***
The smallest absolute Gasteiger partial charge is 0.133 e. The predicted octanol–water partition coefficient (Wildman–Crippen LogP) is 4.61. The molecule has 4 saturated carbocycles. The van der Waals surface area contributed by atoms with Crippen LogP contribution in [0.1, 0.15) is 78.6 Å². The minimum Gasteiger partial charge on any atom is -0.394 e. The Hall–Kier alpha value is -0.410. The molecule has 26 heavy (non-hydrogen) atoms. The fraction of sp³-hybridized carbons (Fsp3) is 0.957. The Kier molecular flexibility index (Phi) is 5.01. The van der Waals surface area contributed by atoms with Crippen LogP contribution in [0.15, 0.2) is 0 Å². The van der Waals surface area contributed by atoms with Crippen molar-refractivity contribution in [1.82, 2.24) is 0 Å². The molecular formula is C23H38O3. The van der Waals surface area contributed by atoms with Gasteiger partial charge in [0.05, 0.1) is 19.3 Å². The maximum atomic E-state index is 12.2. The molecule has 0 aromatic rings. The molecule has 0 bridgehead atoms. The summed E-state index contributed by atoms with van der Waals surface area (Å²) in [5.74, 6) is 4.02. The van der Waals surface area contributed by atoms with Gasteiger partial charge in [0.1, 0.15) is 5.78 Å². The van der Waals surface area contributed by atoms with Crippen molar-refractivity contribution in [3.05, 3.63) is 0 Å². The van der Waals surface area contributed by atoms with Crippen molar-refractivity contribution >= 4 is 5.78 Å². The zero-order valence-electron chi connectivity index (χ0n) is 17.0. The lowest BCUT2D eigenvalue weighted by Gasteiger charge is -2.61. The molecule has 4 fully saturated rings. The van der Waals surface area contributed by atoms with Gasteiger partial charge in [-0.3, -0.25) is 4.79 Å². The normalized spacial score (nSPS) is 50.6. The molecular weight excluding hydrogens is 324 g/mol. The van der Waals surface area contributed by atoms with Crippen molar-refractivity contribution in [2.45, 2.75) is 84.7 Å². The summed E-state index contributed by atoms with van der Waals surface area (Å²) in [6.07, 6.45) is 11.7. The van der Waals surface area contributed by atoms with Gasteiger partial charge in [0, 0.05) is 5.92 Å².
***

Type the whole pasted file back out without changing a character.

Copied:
The smallest absolute Gasteiger partial charge is 0.133 e. The predicted octanol–water partition coefficient (Wildman–Crippen LogP) is 4.61. The molecule has 4 saturated carbocycles. The van der Waals surface area contributed by atoms with Crippen LogP contribution in [0.1, 0.15) is 78.6 Å². The minimum Gasteiger partial charge on any atom is -0.394 e. The Hall–Kier alpha value is -0.410. The molecule has 26 heavy (non-hydrogen) atoms. The fraction of sp³-hybridized carbons (Fsp3) is 0.957. The Kier molecular flexibility index (Phi) is 5.01. The van der Waals surface area contributed by atoms with Crippen LogP contribution in [0.15, 0.2) is 0 Å². The van der Waals surface area contributed by atoms with Crippen molar-refractivity contribution in [1.82, 2.24) is 0 Å². The molecular formula is C23H38O3. The van der Waals surface area contributed by atoms with Gasteiger partial charge in [0.05, 0.1) is 19.3 Å². The maximum atomic E-state index is 12.2. The molecule has 0 aromatic rings. The molecule has 0 bridgehead atoms. The summed E-state index contributed by atoms with van der Waals surface area (Å²) in [5.74, 6) is 4.02. The van der Waals surface area contributed by atoms with Gasteiger partial charge in [0.1, 0.15) is 5.78 Å². The van der Waals surface area contributed by atoms with Crippen molar-refractivity contribution in [3.05, 3.63) is 0 Å². The van der Waals surface area contributed by atoms with Crippen molar-refractivity contribution >= 4 is 5.78 Å². The zero-order valence-electron chi connectivity index (χ0n) is 17.0. The lowest BCUT2D eigenvalue weighted by Gasteiger charge is -2.61. The molecule has 4 fully saturated rings. The van der Waals surface area contributed by atoms with Gasteiger partial charge in [-0.3, -0.25) is 4.79 Å². The normalized spacial score (nSPS) is 50.6. The molecular weight excluding hydrogens is 324 g/mol. The van der Waals surface area contributed by atoms with Crippen molar-refractivity contribution in [2.45, 2.75) is 84.7 Å². The summed E-state index contributed by atoms with van der Waals surface area (Å²) in [6.07, 6.45) is 11.7. The van der Waals surface area contributed by atoms with Gasteiger partial charge in [0, 0.05) is 5.92 Å².